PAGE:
Beyond Future-Proofing: Re-Imagining School for a Connected World

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Brief Abstract

The primary challenge facing educators today is not to teach “new literacies,” but rather, to find ways to prepare tomorrow’s citizens with adequate habits-of-mind for a connected world. They need to learn to make use of language, knowledge, and academic content within the context of new social, cultural, and economic paradigms. In this provocative keynote session, Jordan Shapiro will take us on a disruptive tour of past, present, and future—helping us discover what really matters as we re-imagine education paradigms for a world of predictive algorithms, block chains, and artificial intelligence.

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Jordan Shapiro, PhD is a world-renowned thought-leader on global policy and education. He’s currently senior fellow for the Joan Ganz Cooney Center at Sesame Workshop, where he coordinates research and advocacy around digital technology and playful education. His Forbes’ column on global education, learning through digital play, kids and culture was read by over 5 million people around the world, also resulting in a Twitter following (@jordosh) of more than 116,000. He’s an internationally celebrated speaker and consultant whose fresh perspective combines psychology, philosophy, and economics in unexpected ways. Shapiro works as a consultant for the United States Air Force, helping to make sure Air University’s officer training and professional military education remains pedagogically and technologically relevant in a rapidly changing world. He has been a pioneer in new online adult education at Thomas Edison State University, where he developed their soon-to-be-released flagship course 'Critical Thinking with Video Games.' He is also a member of Teach For All’s Global Advisory Council and has been an expert adviser to UNESCO and the World Economic Forum. He authored KQED’s popular 'Mindshift Guide to Digital Games and Learning' and the soon-to-be-released 'Guide to Digital Play for Global Citizens' created in partnership with Sesame Workshop and The Asia Society. During the week, you can find him in the classroom at Temple University, where he teaches in the Intellectual Heritage Program and designed the online version of the university’s core curriculum. Jordan lives in Philadelphia with his two sons. His forthcoming book, The New Childhood: How Kids Can Live, Learn, and Love in a Connected World, will be published by Little, Brown, and Company in early 2019.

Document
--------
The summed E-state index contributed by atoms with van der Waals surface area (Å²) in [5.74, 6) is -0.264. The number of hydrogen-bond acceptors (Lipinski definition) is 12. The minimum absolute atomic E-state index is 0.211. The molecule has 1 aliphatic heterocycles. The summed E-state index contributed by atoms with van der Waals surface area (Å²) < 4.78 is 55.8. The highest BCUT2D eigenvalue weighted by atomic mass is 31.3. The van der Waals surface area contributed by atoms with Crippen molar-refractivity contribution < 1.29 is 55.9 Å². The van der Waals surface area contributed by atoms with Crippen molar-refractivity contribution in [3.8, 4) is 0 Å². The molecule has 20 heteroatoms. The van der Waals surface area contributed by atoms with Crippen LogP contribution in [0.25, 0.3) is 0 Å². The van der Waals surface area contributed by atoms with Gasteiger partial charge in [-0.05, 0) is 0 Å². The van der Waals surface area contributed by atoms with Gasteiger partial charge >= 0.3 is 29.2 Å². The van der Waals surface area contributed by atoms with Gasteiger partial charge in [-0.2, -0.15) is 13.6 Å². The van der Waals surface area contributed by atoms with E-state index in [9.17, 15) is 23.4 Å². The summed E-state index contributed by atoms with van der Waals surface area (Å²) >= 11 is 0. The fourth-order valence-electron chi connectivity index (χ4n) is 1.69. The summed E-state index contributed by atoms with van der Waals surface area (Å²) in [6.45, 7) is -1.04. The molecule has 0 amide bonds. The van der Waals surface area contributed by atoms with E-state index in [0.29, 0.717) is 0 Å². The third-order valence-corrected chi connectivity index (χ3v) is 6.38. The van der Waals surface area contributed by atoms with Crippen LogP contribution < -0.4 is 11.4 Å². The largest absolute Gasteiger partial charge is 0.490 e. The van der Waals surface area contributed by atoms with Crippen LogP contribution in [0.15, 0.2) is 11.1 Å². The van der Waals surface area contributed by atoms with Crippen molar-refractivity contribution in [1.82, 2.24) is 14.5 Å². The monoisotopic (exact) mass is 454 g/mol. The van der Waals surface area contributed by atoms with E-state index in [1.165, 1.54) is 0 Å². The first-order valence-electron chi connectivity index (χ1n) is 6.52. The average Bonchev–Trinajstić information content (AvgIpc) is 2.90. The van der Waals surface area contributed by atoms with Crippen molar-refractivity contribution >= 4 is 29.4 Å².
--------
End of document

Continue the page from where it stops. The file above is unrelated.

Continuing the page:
Extended Abstract

Although we often think of “context” as if it were some sort of abstract cultural or historical zeitgeist, the reality is much simpler. For humans, context is all about how we use a specific set of tools to intellectually, emotionally, and materially fabricate our world. Digital, online, and blended tools are the new context.

The problem for educators is that it’s hard to design radically new schooling structures when we’re confused about what needs to be taught. We are now almost twenty percent of the way through a new century, and yet we’re still told that we must equip the next generation with flexibility skills—prepare them to adapt to an economy that the grownups can’t yet imagine. Of course, it’s true; we should make sure folks are ready for what’s to come. But it’s absurd to boil it all down to “flexibility.” For one thing, humans build tools. Tools don’t build us. And learning outcomes shouldn’t cater to an unstoppable cycle of planned obsolescence. Moreover, the future has always been uncertain. Even in 500 BC, living in a seemingly slower-paced world, Heraclitus of Ephesus recognized that “nothing is permanent except change.”

Unpredictability is not unique to our time. Nor is the current rate of progress exceptional. Flexibility and adaptability have always been the keys to future-proofing the next generation. These are the very reasons we send them to school in the first place. We know that the past is full of wisdom, ingenuity, and ideas that need to be transmitted from one generation to the next. We also know that values, skills, and concepts will need to be adjusted so that they remain meaningful and applicable even in ever-changing contexts.

Vannevar Bush put it nicely in his famous 1945 essay, “As We May Think”—a work that’s often called out as the conceptual inspiration for the Hypertext Transfer Protocol (HTTP) that drives the world wide web. As the first US Presidential science advisor, Bush initiated the Manhattan Project and lobbied Congress to establish the National Science Foundation. He knew, even decades before the internet existed, that information technologies are only useful to the extent that they ensure “knowledge evolves and endures throughout the life of a race rather than that of an individual.” (Bush) Even without seeing his vision of the future realized, Bush somehow understood exactly what twenty-first century grownups often forget: the internet is just a memory tool. One that allows us to build on the past in exciting new ways.